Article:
Volcanological Applications of Doppler Radars: A Review and Examples from a Transportable Pulse Radar in L-Band
Doppler Radar Observations - Weather Radar, Wind Profiler, Ionospheric Radar, and Other Advanced Applications
411 Ash plume monitoring Long-range trajectory tracking of ash clouds is achieved primarily by means of satellite imagery. Although Delene et al. (1996) showed the utility of a satellite-based microwave imager passively measuring radiations (19-85 GHz) of millimetric volcanic particles from an ash cloud of Mount Spurr in 1992, satellite visible-infrared radiometric observations from geostationary platforms are usually exploited (e.g., Rose et al., 2000) . The evolution of the ash cloud spatial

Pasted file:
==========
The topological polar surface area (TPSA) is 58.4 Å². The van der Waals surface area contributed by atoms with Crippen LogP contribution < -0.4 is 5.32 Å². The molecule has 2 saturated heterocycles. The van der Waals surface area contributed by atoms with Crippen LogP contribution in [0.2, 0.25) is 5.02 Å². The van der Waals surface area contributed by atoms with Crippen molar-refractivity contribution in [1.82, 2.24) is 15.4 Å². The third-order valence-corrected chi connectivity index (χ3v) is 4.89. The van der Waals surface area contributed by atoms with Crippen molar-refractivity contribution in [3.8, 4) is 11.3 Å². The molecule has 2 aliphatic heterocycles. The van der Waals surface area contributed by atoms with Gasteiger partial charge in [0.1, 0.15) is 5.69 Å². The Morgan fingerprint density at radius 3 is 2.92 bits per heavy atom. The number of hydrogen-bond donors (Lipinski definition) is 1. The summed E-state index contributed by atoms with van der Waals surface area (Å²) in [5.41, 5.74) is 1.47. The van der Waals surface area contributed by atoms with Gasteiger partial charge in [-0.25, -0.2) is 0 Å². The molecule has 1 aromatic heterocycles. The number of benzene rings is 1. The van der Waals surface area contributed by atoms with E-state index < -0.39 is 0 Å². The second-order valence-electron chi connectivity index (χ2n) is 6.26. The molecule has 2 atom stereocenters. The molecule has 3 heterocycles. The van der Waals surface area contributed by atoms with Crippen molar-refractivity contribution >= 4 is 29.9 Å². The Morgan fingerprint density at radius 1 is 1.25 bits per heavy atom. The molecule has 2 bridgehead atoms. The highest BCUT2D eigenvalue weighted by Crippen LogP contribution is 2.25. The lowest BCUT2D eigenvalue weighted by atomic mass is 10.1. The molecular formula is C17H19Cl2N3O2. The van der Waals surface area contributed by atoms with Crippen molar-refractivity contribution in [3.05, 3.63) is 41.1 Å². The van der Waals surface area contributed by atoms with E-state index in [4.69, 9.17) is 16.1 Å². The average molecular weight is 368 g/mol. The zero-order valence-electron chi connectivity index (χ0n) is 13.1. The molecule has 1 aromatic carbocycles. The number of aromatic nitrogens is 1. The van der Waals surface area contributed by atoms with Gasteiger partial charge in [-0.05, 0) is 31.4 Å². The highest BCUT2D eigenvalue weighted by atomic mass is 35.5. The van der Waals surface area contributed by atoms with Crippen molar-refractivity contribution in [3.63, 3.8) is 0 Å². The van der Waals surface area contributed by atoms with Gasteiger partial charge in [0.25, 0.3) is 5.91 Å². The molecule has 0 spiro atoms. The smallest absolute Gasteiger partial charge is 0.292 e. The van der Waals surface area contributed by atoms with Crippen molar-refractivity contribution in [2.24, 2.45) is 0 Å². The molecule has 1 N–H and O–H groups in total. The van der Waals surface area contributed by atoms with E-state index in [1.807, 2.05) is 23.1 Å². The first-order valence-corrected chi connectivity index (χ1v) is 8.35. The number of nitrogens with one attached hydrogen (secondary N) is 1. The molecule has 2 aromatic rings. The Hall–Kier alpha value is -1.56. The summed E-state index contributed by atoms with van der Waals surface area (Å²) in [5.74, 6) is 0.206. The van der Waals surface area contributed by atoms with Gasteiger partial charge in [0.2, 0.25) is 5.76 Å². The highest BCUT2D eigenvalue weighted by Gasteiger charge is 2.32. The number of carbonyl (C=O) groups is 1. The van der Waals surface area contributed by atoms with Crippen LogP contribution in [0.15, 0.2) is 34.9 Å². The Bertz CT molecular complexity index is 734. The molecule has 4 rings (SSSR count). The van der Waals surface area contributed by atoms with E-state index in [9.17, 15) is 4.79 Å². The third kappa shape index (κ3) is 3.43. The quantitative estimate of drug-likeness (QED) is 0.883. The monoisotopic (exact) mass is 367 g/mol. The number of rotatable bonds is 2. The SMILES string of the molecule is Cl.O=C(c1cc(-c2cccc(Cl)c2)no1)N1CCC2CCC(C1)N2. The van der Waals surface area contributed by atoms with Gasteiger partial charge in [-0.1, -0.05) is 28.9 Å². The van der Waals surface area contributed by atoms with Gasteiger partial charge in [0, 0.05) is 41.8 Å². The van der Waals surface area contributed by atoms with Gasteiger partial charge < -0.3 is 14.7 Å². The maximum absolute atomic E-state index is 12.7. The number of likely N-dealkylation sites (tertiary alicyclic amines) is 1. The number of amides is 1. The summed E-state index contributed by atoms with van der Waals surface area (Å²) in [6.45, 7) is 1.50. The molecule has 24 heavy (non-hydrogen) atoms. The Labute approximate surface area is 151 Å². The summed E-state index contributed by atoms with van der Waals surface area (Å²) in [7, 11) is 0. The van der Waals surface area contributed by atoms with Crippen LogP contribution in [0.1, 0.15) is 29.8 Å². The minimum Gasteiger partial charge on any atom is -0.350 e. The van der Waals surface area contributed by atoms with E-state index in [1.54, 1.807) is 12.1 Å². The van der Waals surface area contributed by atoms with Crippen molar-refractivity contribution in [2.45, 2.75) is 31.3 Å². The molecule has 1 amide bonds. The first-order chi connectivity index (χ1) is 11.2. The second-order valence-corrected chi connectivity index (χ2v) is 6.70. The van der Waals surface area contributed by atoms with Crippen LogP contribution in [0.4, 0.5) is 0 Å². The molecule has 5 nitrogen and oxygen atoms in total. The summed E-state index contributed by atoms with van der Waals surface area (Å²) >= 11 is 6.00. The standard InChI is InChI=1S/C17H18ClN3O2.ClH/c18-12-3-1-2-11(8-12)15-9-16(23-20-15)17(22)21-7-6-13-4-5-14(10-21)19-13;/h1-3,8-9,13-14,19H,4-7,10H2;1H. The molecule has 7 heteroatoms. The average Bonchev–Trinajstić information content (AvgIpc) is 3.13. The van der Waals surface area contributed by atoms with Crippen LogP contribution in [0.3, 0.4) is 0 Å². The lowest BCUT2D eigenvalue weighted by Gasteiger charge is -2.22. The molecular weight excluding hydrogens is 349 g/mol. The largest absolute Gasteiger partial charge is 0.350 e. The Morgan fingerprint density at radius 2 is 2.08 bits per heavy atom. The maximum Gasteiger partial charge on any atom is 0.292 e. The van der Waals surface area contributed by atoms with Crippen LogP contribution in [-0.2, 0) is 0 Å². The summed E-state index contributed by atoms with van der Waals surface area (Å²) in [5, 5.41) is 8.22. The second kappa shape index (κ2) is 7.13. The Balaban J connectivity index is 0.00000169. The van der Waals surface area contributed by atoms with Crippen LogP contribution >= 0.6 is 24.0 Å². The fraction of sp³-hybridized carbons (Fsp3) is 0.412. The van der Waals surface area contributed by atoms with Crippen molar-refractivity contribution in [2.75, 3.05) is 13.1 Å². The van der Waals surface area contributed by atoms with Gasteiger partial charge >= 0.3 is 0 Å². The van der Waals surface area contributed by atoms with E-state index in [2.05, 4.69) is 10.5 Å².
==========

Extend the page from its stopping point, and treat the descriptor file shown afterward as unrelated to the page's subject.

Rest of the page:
... istribution, in particular, can be imaged at intervals of 15-30 min. Important parameters can be further retrieved like the approximate plume height assuming thermal equilibrium with the atmosphere (non unicity of solutions for altitudes above the tropopause), and the concentration and size of distal particles (< 20 microns) transported in the atmosphere, assuming particle sphericity and vertically homogeneous concentration. Using these assumptions, the mass of SO 2 and ash can be integrated on successive images (e.g. Wen & Rose, 1994) . Scollo et al. (2010) also showed the potential of Multiangle Imaging SpectroRadiometer (MISR) working in four wavelengths in visible and near-infrared bands, for the 3-D reconstruction of ash plume shape, and for the retrieval of column height, optical depth, type and shape of the finest particles, among the most sensitive inputs for ash dispersal modeling. Yet, the exploitation of satellite images for monitoring purposes is limited by (1) the presence of clouds at higher levels, (2) an insufficient acquisition rate for event onset detection, (3) a relatively poor spatial resolution, (4) errors of the "split-window" method (brightness temperature difference) when the volcanic plume lies over a very cold surface or when the plume lies above a clear land surface at night where strong surface temperature and moisture inversions exist (Prata et al., 2001) . In addition, low ash content and/or small ash plumes might not be clearly observed and near-source emissions are obscured by the emitted tephra. For these reasons, ground-based radar systems represent an optimal complementary solution for real-time monitoring of these phenomena, by providing higher spatial resolution and data acquisition rates, as well as the ability to make observations at night and under any weather conditions. Real-time monitoring of ash plumes is crucial, in particular for the initialization of dispersion models. In this respect, essential input parameters such as plume height, mass flux, and particle concentration can be assessed quantitatively from radar data and directly contribute to improve ash dispersion forecasts. 2.2.